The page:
For the Rev. Jerry Falwell, the battle to replace retiring Supreme Court Justice Sandra Day O'Connor isn't quite Armageddon, but almost.

"This is do or die," Falwell said Friday.

For religious conservatives who have spent more than 25 frustrating years toiling in the political vineyards only to see their positions on many key issues — abortion, gay rights, church-state disputes — rejected by the high court, O'Connor's retirement is the moment they have been waiting for.

The contentious fight over her replacement will be perhaps the most important test of their organization and political clout. If they don't win on this one, Falwell said, there's little hope for much else.

The court opening is especially crucial because, as conservative religious leaders have learned, presidents may come and go, but Supreme Court justices tend to remain for a generation or more.

At the same time, a re-energized progressive faith community that emerged in last year's elections faces an uphill challenge in trying to steer the court down a more centrist path, a fight in which activists say the stakes are equally high.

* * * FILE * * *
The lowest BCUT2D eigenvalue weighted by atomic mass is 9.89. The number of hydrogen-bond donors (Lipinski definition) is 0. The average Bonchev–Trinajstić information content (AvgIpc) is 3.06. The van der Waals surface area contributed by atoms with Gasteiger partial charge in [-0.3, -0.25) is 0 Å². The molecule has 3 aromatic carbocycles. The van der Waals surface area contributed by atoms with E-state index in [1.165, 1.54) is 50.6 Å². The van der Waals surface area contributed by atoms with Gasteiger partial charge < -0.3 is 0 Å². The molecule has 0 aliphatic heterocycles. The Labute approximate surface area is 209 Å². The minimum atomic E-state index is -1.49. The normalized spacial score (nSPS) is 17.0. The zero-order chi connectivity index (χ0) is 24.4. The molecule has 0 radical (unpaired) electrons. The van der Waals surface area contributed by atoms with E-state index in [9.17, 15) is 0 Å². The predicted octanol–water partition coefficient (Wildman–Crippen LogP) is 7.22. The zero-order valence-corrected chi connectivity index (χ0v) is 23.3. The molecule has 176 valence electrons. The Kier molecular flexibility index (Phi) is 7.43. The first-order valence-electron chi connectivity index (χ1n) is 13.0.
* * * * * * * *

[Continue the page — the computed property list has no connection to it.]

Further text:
"Conservative Christians did play a major role in helping elect George Bush twice, and they haven't gotten all that much in return," said Alan Wolfe, director of the Boisi Center for Religion and American Public Life at Boston College.

"This is the one that is important to them."

The recent Senate fight over lower-level judicial nominees only reinforced how much conservatives want to see an end to "activist judges" whom they accuse of making law, not interpreting it. In many ways, the courts — and especially the Supreme Court — have become ground zero for every issue on the conservatives' agenda.

Leaders of the Christian ...

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